any strategy, practice, program, policy, or tool that, when implemented 
as intended, contributes to improvements in employment outcomes for 
individuals with psychiatric disabilities, and may include 
interventions focused on individuals, families, employers, or service 
providers.
    (4) Effects of current or modified government practices, policies, 
and programs on employment outcomes for individuals with psychiatric 
disabilities;
    (b) Focusing its research on one or more specific stages of 
research. If the RRTC is to conduct research that can be categorized 
under more than one of the research stages, or research that progresses 
from one stage to another, those stages should be clearly specified.

    Note: For purposes of this priority, the stages of research are 
from the notice of final priority published in the Federal Register 
on June 7, 2013 (78 FR 34261).

    (c) Serving as a national resource center related to employment for 
individuals with psychiatric disabilities, their families, and other 
stakeholders by conducting knowledge translation activities that 
include, but are not limited to:
    (1) Providing information and technical assistance to employment 
service providers, mental health service providers, employers, 
individuals with psychiatric disabilities and their representatives, 
and other key stakeholders. These activities will include providing 
technical assistance on evidence-based, supported employment to SAMHSA 
grantees that are awarded funds in FY 2014 to enhance State and 
community capacity to provide supported employment programs targeting 
adults with serious mental illnesses, including persons with co-
occurring mental illness and substance abuse disorders.
    (2) Providing training, including graduate, pre-service, and in-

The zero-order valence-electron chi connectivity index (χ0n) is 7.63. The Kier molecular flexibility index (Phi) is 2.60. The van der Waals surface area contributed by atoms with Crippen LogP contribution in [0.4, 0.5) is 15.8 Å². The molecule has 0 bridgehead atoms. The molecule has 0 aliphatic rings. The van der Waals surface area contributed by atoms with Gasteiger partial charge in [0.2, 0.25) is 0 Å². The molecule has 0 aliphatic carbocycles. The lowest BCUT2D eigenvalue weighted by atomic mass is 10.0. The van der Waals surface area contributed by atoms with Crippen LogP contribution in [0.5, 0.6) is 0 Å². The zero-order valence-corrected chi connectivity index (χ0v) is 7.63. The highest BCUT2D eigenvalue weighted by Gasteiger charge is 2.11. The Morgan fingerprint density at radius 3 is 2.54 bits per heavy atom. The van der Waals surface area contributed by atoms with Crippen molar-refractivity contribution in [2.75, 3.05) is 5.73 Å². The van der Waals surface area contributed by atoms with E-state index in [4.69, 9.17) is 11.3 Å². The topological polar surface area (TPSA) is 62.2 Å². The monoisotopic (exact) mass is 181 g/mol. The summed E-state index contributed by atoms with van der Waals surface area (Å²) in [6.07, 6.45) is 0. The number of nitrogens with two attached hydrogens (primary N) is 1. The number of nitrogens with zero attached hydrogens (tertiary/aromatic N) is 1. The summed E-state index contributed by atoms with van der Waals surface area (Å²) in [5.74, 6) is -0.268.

service training, to vocational rehabilitation and other employment 
service providers, to facilitate more effective delivery of employment 
services to individuals with psychiatric disabilities. This training 
may be provided through conferences, workshops, public education 
programs, in-service training programs, and similar activities.
    (3) Disseminating research-based information and materials related 
to increasing employment levels for individuals with psychiatric 
disabilities.
    (4) Involving key stakeholder groups in the activities conducted 
under paragraph (a) of this priority to promote the new knowledge 
generated by the RRTC.

Types of Priorities

    When inviting applications for a competition using one or more 
priorities, we designate the type of each priority as absolute, 
competitive preference, or invitational through a notice in the Federal 
Register. The effect of each type of priority follows:
    Absolute priority: Under an absolute priority, we consider only 
applications that meet the priority (34 CFR 75.105(c)(3)).
    Competitive preference priority: Under a competitive preference 
priority, we give competitive preference to an application by (1) 
awarding additional points, depending on the extent to which the 
application meets the priority (34 CFR 75.105(c)(2)(i)); or (2) 
selecting an application that meets the priority over an application of 
comparable merit that does not meet the priority (34 CFR 
75.105(c)(2)(ii)).
    Invitational priority: Under an invitational priority, we are 
particularly interested in applications that meet the priority.